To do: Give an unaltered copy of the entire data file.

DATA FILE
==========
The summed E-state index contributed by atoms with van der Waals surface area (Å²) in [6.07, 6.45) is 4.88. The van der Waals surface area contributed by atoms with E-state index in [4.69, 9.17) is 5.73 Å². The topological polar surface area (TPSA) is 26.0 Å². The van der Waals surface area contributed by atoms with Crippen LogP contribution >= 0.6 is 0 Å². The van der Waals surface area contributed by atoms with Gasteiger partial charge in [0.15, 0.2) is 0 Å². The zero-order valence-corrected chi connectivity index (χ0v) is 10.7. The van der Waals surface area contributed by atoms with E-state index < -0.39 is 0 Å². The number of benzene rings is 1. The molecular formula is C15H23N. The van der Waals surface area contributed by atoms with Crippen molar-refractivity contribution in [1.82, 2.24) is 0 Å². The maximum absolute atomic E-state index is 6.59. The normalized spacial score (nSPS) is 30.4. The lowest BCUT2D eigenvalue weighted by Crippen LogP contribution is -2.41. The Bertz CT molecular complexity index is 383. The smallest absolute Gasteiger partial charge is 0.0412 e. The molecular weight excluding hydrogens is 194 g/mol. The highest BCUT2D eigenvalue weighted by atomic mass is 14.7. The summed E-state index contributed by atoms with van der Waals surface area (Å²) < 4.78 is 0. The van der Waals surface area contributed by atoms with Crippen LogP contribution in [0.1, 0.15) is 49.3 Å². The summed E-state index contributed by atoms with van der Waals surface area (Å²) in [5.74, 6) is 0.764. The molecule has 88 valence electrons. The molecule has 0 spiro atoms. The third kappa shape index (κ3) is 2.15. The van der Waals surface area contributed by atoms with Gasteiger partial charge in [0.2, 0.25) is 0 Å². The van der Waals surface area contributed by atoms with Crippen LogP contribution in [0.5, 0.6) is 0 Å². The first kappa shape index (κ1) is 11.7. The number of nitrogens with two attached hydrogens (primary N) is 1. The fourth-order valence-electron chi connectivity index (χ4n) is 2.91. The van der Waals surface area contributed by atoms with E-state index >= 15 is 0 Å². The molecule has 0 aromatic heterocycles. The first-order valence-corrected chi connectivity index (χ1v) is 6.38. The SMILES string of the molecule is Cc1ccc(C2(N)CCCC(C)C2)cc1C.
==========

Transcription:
The summed E-state index contributed by atoms with van der Waals surface area (Å²) in [6.07, 6.45) is 4.88. The van der Waals surface area contributed by atoms with E-state index in [4.69, 9.17) is 5.73 Å². The topological polar surface area (TPSA) is 26.0 Å². The van der Waals surface area contributed by atoms with Crippen LogP contribution >= 0.6 is 0 Å². The van der Waals surface area contributed by atoms with Gasteiger partial charge in [0.15, 0.2) is 0 Å². The zero-order valence-corrected chi connectivity index (χ0v) is 10.7. The van der Waals surface area contributed by atoms with E-state index < -0.39 is 0 Å². The number of benzene rings is 1. The molecular formula is C15H23N. The van der Waals surface area contributed by atoms with Crippen molar-refractivity contribution in [1.82, 2.24) is 0 Å². The maximum absolute atomic E-state index is 6.59. The normalized spacial score (nSPS) is 30.4. The lowest BCUT2D eigenvalue weighted by Crippen LogP contribution is -2.41. The Bertz CT molecular complexity index is 383. The smallest absolute Gasteiger partial charge is 0.0412 e. The molecular weight excluding hydrogens is 194 g/mol. The highest BCUT2D eigenvalue weighted by atomic mass is 14.7. The summed E-state index contributed by atoms with van der Waals surface area (Å²) < 4.78 is 0. The van der Waals surface area contributed by atoms with Crippen LogP contribution in [0.1, 0.15) is 49.3 Å². The summed E-state index contributed by atoms with van der Waals surface area (Å²) in [5.74, 6) is 0.764. The molecule has 88 valence electrons. The molecule has 0 spiro atoms. The third kappa shape index (κ3) is 2.15. The van der Waals surface area contributed by atoms with Gasteiger partial charge in [0.2, 0.25) is 0 Å². The van der Waals surface area contributed by atoms with Crippen LogP contribution in [0.5, 0.6) is 0 Å². The first kappa shape index (κ1) is 11.7. The number of nitrogens with two attached hydrogens (primary N) is 1. The fourth-order valence-electron chi connectivity index (χ4n) is 2.91. The van der Waals surface area contributed by atoms with E-state index >= 15 is 0 Å². The molecule has 0 aromatic heterocycles. The first-order valence-corrected chi connectivity index (χ1v) is 6.38. The SMILES string of the molecule is Cc1ccc(C2(N)CCCC(C)C2)cc1C.